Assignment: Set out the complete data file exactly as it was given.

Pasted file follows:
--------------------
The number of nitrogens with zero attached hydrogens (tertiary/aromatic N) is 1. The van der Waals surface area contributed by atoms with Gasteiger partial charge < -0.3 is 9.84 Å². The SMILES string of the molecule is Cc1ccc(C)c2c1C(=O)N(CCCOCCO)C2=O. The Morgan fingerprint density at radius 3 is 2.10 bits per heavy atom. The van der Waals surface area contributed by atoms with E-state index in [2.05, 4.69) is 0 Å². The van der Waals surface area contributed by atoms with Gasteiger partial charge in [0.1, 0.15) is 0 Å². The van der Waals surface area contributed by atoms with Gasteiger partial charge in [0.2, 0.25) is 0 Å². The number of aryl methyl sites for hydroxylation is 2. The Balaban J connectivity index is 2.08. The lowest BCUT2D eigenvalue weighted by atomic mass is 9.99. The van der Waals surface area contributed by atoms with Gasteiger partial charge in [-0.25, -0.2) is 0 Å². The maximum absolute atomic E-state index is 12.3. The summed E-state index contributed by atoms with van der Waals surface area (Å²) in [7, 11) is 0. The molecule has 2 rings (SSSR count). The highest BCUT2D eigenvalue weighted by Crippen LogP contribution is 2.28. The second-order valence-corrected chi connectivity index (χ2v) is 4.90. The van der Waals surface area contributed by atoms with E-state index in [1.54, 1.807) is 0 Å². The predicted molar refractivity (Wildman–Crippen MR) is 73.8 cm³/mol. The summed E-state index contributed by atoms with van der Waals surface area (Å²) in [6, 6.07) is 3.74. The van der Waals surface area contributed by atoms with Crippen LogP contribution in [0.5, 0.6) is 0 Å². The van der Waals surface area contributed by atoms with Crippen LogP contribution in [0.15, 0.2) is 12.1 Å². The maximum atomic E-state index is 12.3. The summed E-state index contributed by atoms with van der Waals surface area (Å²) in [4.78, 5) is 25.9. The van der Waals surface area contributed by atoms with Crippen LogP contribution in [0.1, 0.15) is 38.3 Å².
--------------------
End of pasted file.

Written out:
The number of nitrogens with zero attached hydrogens (tertiary/aromatic N) is 1. The van der Waals surface area contributed by atoms with Gasteiger partial charge < -0.3 is 9.84 Å². The SMILES string of the molecule is Cc1ccc(C)c2c1C(=O)N(CCCOCCO)C2=O. The Morgan fingerprint density at radius 3 is 2.10 bits per heavy atom. The van der Waals surface area contributed by atoms with E-state index in [2.05, 4.69) is 0 Å². The van der Waals surface area contributed by atoms with Gasteiger partial charge in [0.1, 0.15) is 0 Å². The van der Waals surface area contributed by atoms with Gasteiger partial charge in [0.2, 0.25) is 0 Å². The number of aryl methyl sites for hydroxylation is 2. The Balaban J connectivity index is 2.08. The lowest BCUT2D eigenvalue weighted by atomic mass is 9.99. The van der Waals surface area contributed by atoms with Gasteiger partial charge in [-0.25, -0.2) is 0 Å². The maximum absolute atomic E-state index is 12.3. The summed E-state index contributed by atoms with van der Waals surface area (Å²) in [7, 11) is 0. The molecule has 2 rings (SSSR count). The highest BCUT2D eigenvalue weighted by Crippen LogP contribution is 2.28. The second-order valence-corrected chi connectivity index (χ2v) is 4.90. The van der Waals surface area contributed by atoms with E-state index in [1.54, 1.807) is 0 Å². The predicted molar refractivity (Wildman–Crippen MR) is 73.8 cm³/mol. The summed E-state index contributed by atoms with van der Waals surface area (Å²) in [6, 6.07) is 3.74. The van der Waals surface area contributed by atoms with Crippen LogP contribution in [0.5, 0.6) is 0 Å². The van der Waals surface area contributed by atoms with Crippen LogP contribution in [0.15, 0.2) is 12.1 Å². The maximum atomic E-state index is 12.3. The summed E-state index contributed by atoms with van der Waals surface area (Å²) in [4.78, 5) is 25.9. The van der Waals surface area contributed by atoms with Crippen LogP contribution in [0.1, 0.15) is 38.3 Å².